Friday, February 13, 2015

The Year She Left by Kerry Kelly

One challenge I have found in reading more recently published books (like in the last 10-15 years or so) is that a lot of the ones that feature young-ish characters and deal with relationships can be kind of...fluffy, for lack of a better term. They tend to fall under the unfortunate label of "chick lit". So it is always a lovely surprise when that doesn't happen.

Another issue - and this is a #champagneproblem - is for someone who has been in a happy relationship for over a decade, it is sometimes a struggle to relate to characters who are absorbed by dating drama and the woes of single life.

This novel is good. It avoids these pitfalls nicely with well-drawn, flawed but likable characters and a realistic but not too dull plot. The author manages to artfully capture the challenge of modern adulthood without becoming maudlin or falling into romcom traps. It is, above all, believable and real.

The story follows two people in their early 30s who have just left long-term relationships: Kate, who asks her boyfriend to leave after coming to the slow realization that things aren't working; and Stuart, whose fiancee writes him a Dear John letter and then hides in the shadows to watch him read it. At the start, these two characters don't know each other, and the book is divided between them as they both struggle to cope with the consequences of the break ups - Kate tries to find something to occupy her time, and Stuart basically becomes a hot mess.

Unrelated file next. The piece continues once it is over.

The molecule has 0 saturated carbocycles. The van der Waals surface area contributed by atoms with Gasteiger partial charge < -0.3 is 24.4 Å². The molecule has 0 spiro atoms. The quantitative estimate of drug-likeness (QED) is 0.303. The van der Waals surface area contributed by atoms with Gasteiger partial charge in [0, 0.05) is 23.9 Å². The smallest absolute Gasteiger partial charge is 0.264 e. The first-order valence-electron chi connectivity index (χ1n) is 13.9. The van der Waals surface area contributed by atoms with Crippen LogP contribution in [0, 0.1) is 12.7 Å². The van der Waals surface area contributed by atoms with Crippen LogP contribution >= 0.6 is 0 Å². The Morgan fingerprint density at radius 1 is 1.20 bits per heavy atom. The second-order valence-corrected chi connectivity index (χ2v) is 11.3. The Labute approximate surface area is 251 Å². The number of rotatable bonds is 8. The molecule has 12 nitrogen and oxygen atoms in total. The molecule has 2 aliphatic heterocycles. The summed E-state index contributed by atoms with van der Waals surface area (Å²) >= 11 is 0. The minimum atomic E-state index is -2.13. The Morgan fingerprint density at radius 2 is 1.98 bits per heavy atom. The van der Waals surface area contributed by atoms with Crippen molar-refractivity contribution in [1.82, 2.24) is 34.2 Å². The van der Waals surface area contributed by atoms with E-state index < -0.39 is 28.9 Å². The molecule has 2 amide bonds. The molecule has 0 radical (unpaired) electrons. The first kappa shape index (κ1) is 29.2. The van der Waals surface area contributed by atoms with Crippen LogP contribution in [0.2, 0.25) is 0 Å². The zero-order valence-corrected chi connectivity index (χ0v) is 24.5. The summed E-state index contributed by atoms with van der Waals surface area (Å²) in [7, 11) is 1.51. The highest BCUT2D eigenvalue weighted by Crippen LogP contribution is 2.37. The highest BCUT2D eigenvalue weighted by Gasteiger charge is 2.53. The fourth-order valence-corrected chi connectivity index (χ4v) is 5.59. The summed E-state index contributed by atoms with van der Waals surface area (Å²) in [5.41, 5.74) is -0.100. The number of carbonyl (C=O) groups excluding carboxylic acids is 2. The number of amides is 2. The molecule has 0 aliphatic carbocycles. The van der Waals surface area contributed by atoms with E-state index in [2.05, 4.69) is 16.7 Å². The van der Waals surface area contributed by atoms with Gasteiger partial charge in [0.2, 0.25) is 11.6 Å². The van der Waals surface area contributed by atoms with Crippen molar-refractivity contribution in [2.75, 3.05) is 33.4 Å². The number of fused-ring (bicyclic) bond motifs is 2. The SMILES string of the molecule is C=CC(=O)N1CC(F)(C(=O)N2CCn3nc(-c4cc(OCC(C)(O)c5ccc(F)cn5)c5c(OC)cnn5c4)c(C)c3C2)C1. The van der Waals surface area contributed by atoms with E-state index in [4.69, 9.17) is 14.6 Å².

Eventually the two do meet, but that is not what the book is about. Honestly I'm not sure I could tell you what this book is about. I will say I was pleasantly surprised by how the author twice sidesteps our expectations based on the title and the trajectory of the narrative. It is clear that she has nothing but contempt for familiar romantic tropes, and I love it. The characters are buoyed by a ragtag support network of interesting but not too silly friends and relatives.

The city does not play a huge part in the story but there are some Toronto spots that are name-checked, most notably the Local. There is also an air of Canadian-ness to it; it's a Manhattan story but softer somehow.

I found a couple parts to be a bit on the nose: any long monologue where a character explains what happiness is or what life is about is hard to handle, and I believe there are three in this book. But otherwise it is a quick, pleasant, and surprisingly emotional read from a very promising author.

Four CN Towers out of five.

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